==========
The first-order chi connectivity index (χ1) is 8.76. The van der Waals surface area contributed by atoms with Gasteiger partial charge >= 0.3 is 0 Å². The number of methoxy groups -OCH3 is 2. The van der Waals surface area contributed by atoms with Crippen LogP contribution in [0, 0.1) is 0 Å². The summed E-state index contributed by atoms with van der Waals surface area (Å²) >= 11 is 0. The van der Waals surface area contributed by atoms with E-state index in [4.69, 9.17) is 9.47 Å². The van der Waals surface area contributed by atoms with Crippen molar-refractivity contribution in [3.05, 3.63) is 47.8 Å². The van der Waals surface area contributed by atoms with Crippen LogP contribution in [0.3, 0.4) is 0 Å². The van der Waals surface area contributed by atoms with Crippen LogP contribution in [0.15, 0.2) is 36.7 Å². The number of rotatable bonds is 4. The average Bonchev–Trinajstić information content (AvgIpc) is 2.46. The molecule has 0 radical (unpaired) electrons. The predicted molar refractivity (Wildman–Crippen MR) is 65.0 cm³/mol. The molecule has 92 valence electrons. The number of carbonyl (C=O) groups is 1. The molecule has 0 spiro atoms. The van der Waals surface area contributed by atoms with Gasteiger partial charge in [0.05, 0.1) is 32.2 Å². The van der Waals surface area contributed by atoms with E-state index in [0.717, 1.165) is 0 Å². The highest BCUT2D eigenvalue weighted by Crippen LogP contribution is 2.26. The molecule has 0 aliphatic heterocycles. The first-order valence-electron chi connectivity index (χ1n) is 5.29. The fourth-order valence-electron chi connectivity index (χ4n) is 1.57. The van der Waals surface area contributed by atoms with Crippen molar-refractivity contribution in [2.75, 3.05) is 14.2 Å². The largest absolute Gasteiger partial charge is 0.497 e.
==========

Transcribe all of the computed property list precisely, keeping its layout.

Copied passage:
The first-order chi connectivity index (χ1) is 8.76. The van der Waals surface area contributed by atoms with Gasteiger partial charge >= 0.3 is 0 Å². The number of methoxy groups -OCH3 is 2. The van der Waals surface area contributed by atoms with Crippen LogP contribution in [0, 0.1) is 0 Å². The summed E-state index contributed by atoms with van der Waals surface area (Å²) >= 11 is 0. The van der Waals surface area contributed by atoms with E-state index in [4.69, 9.17) is 9.47 Å². The van der Waals surface area contributed by atoms with Crippen molar-refractivity contribution in [3.05, 3.63) is 47.8 Å². The van der Waals surface area contributed by atoms with Crippen LogP contribution in [0.3, 0.4) is 0 Å². The van der Waals surface area contributed by atoms with Crippen LogP contribution in [0.15, 0.2) is 36.7 Å². The number of rotatable bonds is 4. The average Bonchev–Trinajstić information content (AvgIpc) is 2.46. The molecule has 0 radical (unpaired) electrons. The predicted molar refractivity (Wildman–Crippen MR) is 65.0 cm³/mol. The molecule has 92 valence electrons. The number of carbonyl (C=O) groups is 1. The molecule has 0 spiro atoms. The van der Waals surface area contributed by atoms with Gasteiger partial charge in [0.05, 0.1) is 32.2 Å². The van der Waals surface area contributed by atoms with E-state index in [0.717, 1.165) is 0 Å². The highest BCUT2D eigenvalue weighted by Crippen LogP contribution is 2.26. The molecule has 0 aliphatic heterocycles. The first-order valence-electron chi connectivity index (χ1n) is 5.29. The fourth-order valence-electron chi connectivity index (χ4n) is 1.57. The van der Waals surface area contributed by atoms with Crippen molar-refractivity contribution in [2.75, 3.05) is 14.2 Å². The largest absolute Gasteiger partial charge is 0.497 e.